Patients in a top-rated hospital are 46 percent less likely to experience medical errors compared to those treated in a bottom-ranked hospital, concludes a study of patient safety in U.S hospitals by HealthGrades.
HealthGrades analyzed 40 million Medicare patient records from 2007 to 2009. The annual study showed that while some hospitals have reduced infection rates, a significant gap in progress persists.
For example, HealthGrades found that patients treated at hospitals performing in the top 5 percent in the nation for patient safety were 52 percent less likely to contract a hospital-acquired bloodstream infection or to suffer from post-surgical sepsis than those treated at poor-performing hospitals. And nearly one in six patients who acquired a bloodstream infection while in the hospital died, the study found.
"[T]he fact remains that there are huge, life-and-death consequences associated with where a patient chooses to seek hospital care," said study co-author Rick May, vice president of clinical quality services at HealthGrades. "Until we bridge that gap, HealthGrades urges patients to research the patient safety ratings of hospitals in their community and know what steps they can take to protect themselves from error before being admitted."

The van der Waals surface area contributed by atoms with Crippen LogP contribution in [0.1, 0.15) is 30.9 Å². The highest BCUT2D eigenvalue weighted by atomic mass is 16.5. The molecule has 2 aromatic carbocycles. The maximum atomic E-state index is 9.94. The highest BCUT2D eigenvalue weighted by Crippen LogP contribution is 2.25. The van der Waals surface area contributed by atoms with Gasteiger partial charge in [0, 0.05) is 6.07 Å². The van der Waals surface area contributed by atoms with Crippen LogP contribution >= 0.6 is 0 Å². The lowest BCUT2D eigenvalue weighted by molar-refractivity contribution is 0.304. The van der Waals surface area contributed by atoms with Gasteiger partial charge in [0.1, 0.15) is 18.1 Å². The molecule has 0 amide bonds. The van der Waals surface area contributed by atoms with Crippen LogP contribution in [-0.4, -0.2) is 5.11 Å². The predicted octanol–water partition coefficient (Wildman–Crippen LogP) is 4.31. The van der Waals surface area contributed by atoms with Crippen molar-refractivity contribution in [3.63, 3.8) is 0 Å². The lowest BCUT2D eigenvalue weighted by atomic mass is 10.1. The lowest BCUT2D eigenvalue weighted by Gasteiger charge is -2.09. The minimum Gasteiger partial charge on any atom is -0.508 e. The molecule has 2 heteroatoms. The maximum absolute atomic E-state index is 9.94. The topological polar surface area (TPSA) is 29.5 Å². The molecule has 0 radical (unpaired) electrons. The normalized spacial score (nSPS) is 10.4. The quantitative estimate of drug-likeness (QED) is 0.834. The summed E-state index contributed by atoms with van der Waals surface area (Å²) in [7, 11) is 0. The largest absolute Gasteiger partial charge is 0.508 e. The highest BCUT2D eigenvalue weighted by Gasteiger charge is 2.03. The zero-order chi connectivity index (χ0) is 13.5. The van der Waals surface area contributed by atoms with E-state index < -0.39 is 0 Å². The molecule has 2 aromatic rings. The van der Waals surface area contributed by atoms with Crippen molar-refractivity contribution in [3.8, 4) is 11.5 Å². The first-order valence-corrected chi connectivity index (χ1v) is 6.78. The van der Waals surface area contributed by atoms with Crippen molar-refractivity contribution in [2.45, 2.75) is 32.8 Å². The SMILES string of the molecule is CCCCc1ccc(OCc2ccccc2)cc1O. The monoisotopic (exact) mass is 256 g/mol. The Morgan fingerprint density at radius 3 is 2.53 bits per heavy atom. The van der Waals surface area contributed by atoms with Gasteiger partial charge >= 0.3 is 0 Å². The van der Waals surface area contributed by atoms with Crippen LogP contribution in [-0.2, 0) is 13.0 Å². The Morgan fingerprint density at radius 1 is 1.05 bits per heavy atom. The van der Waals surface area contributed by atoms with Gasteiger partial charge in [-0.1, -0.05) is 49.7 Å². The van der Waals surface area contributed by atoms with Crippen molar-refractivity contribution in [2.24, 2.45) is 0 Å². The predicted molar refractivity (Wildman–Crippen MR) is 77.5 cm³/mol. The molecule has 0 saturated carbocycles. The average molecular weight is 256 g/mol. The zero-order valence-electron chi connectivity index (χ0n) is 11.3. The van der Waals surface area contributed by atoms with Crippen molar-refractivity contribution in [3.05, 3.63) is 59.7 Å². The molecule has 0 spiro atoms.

Besides endangering patients, such preventable medical errors also pose a threat to a hospital's bottom line. The 13 patient safety incidents studied were associated with $7.3 billion of excess cost, which equates to an additional $181.17 per Medicare patient hospitalization.
The Patient Safety in American Hospitals study also named top 10 U.S. cities with the safest hospitals: Minneapolis-St. Paul; Wichita, Kan.; Cleveland; Wilkes-Barre, Penn.; Toledo, Ohio; Boston; Greenville, S.C.; Honolulu; Charlotte, N.C.; and Oklahoma City, all had the fewest reports of patient safety incidents at hospitals.
- check out the full study (.pdf)
- here's the HealthGrades press release